PondNet eDNA Monitoring for GCN 2019 Update

With thanks to funding from Defra and Natural England, volunteers and FHT staff have been kept very busy throughout May and June collecting eDNA samples for the fifth year of our PondNet monitoring programme for Great Crested Newts.

Using kits provided by FeraScience, 131 randomly selected 1 km grid squares spread across England where sampled. Visiting the same ponds annually helps to build a picture of status and change of these protected species. In total 380 ponds within these grid squares were visited, along with a further 16 ponds on two of our Flagship Ponds site…..a huge undertaking in just two months!

Our Northern Project Officer, Anne, started her eDNA odyssey travelling around Northumbria, Cumbria and Lancashire linking up with volunteers and site managers on the way.

From lowland farm ponds to remote Cumbrian tarns, there was never a dull moment and it was also great to find physical signs of GCN with both eggs and adult newts seen.

Farmland pond in Northumbria


A wonderfully remote Cumbrian Tarn


Great Crested Newt and GCN egg seen whilst out surveying in the North East


Meeting up with staff from both Forestry England and the National Trust whilst whilst out surveying in Cumbria and Lancashire


Anne also visited a few of our Flagship Ponds  on her travels including one of our most urban sites, North Blackpool Pond Trail, where she was very glad to get some help from Pauline Taylor, Senior Ecological Officer with Groundwork Cheshire, Lancashire & Merseyside.

Linking up with Pauline Taylor on the North Blackpool Pond Trail, one of our most urban Flagship Pond sites

Under Pauline’s guidance, the organisation has done a tremendous job managing  the site which forms a green corridor linking a historic but little known network of ponds and wetlands, a lake, ditches and a reedbed, running  through Bispham on the outskirts of Blackpool in Lancashire. It can be tricky surveying urban sites for GCN using traditional methods so eDNA is a great way to detecting these enigmatic amphibians.

Back over the border to Yorkshire and  some of our sites in the county offer up a real contrast with some of the highest ponds, Lodge Edge near Keld, at 635m altitude….with a mammoth walk to the summit, and some of the lowest on Towthorpe Common, Strensall at 65m altitude.

Ponds high up in the Yorkshire Dales


Wonderful lowland pond near York on Towthorpe Common


Volunteers from TWWiG

Heading south and into the Midlands, Anne teamed up with volunteers in Shropshire to survey a suite of seven ponds created on and old landfill site and a great home for Great Created Newts….

….all the ponds sampled in 2018 tested positive, so it’ll be really interesting to get the results this year. Volunteers from Telford West Wildlife Group (TWWiG), a group affiliated to Shropshire Wildlife Trust, proved a great help!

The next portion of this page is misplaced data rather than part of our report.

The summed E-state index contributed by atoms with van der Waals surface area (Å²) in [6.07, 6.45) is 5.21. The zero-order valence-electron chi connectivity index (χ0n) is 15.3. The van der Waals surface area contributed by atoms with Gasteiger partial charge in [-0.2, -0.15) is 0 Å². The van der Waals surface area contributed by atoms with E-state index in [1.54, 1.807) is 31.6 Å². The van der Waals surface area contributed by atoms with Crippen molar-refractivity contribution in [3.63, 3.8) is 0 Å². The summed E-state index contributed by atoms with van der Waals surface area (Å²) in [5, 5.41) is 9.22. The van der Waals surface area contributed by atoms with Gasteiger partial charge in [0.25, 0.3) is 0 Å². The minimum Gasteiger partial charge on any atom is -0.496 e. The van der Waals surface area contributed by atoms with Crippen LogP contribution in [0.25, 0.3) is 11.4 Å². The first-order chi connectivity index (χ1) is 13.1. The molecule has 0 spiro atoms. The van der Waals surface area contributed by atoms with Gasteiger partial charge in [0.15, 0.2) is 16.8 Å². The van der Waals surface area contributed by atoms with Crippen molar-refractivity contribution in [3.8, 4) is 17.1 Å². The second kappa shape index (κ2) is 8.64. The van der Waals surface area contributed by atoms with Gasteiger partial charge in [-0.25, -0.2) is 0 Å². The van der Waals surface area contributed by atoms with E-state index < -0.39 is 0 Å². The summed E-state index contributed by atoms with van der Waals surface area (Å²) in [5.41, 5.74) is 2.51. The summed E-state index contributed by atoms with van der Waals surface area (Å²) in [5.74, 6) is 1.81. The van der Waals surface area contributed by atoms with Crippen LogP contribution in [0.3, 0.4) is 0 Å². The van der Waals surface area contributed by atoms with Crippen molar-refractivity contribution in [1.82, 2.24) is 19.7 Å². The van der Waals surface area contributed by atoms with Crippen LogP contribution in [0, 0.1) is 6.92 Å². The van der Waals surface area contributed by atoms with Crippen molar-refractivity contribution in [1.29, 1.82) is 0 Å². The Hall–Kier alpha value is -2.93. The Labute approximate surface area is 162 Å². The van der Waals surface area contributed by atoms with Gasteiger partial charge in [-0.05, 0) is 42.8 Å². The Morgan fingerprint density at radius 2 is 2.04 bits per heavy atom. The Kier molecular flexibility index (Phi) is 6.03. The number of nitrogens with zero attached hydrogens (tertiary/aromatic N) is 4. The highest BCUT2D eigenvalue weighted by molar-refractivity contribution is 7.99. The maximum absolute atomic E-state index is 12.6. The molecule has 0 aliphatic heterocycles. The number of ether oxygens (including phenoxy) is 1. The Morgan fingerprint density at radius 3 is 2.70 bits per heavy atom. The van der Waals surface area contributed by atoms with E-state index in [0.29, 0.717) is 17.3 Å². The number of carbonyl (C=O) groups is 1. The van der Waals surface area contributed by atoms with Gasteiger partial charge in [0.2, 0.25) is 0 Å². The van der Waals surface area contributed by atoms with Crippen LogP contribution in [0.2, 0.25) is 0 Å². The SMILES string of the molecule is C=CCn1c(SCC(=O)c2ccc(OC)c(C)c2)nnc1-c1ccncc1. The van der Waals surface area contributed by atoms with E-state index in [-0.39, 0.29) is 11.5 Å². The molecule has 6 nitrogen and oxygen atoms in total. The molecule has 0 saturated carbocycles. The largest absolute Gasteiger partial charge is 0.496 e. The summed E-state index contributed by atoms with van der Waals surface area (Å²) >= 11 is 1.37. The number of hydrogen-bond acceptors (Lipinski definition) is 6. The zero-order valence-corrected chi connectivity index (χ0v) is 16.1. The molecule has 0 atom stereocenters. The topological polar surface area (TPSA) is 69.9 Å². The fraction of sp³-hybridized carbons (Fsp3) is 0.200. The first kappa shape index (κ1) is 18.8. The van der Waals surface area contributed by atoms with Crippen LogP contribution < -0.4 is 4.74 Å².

One of the many ponds on this old landfill site near Telford


A little bit of help for Pete!

Still in the Midlands, this time in Herefordshire, Central Project Officer Pete, also had a helping hand with some of the surveys he carried out….

….this time his daughter Nora….great to get the next generation enthused young!

In South and Central areas Naomi and Gemma also visited a variety of different water bodies including manicured ornamental ponds and naturally beautifully woodland ponds. Both sites have tested positive for GCN in the past, so again, it will be interesting to see what results come back this year.


Wonderful woodland pond


Ornamental Pond


So after two months of intensive surveying all the kits were collected up and safely shipped back to the labs at FERA ready for the analysis. We are now looking forward to getting the results in!

All the completed eDNA kits boxed up and back at FERA

For more information, please click on the links in the image galley below:



2 responses to “PondNet eDNA Monitoring for GCN 2019 Update”

  1. Is it possible for the area of habitation to be increased by introducing Great Crested Newts to other suitable environments?

    • Hi John. Thanks for your question. Essentially yes, however, you would first need to ascertain why they are not there naturally, and this could be for a variety of reasons that are not immediately obvious. Secondly, due to the legal protection afforded to Great Crested Newts, it is actually illegal to translocate them without obtaining a licence from Natural England, which would not be granted without a specific conservation reason. I hope this answers your question.

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